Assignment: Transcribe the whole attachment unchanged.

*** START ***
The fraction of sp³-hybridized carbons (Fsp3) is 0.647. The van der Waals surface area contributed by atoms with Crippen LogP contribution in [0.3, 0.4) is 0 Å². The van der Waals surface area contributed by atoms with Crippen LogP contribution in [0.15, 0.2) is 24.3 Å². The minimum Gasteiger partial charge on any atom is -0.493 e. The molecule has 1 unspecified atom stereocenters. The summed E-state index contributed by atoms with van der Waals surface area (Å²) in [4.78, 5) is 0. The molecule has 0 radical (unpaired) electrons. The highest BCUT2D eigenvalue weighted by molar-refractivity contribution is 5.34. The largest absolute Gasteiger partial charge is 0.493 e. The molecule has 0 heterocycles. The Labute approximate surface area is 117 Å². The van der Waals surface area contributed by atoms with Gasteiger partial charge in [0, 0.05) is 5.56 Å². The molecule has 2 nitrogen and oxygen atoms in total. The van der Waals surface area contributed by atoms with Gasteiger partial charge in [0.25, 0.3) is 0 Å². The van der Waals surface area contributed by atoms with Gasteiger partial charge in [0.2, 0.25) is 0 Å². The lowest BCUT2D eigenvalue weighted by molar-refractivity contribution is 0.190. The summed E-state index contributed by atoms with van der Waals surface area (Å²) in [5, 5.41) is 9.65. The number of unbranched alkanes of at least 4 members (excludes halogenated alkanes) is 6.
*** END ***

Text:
The fraction of sp³-hybridized carbons (Fsp3) is 0.647. The van der Waals surface area contributed by atoms with Crippen LogP contribution in [0.3, 0.4) is 0 Å². The van der Waals surface area contributed by atoms with Crippen LogP contribution in [0.15, 0.2) is 24.3 Å². The minimum Gasteiger partial charge on any atom is -0.493 e. The molecule has 1 unspecified atom stereocenters. The summed E-state index contributed by atoms with van der Waals surface area (Å²) in [4.78, 5) is 0. The molecule has 0 radical (unpaired) electrons. The highest BCUT2D eigenvalue weighted by molar-refractivity contribution is 5.34. The largest absolute Gasteiger partial charge is 0.493 e. The molecule has 0 heterocycles. The Labute approximate surface area is 117 Å². The van der Waals surface area contributed by atoms with Gasteiger partial charge in [0, 0.05) is 5.56 Å². The molecule has 2 nitrogen and oxygen atoms in total. The van der Waals surface area contributed by atoms with Gasteiger partial charge in [0.25, 0.3) is 0 Å². The van der Waals surface area contributed by atoms with Gasteiger partial charge in [0.2, 0.25) is 0 Å². The lowest BCUT2D eigenvalue weighted by molar-refractivity contribution is 0.190. The summed E-state index contributed by atoms with van der Waals surface area (Å²) in [5, 5.41) is 9.65. The number of unbranched alkanes of at least 4 members (excludes halogenated alkanes) is 6.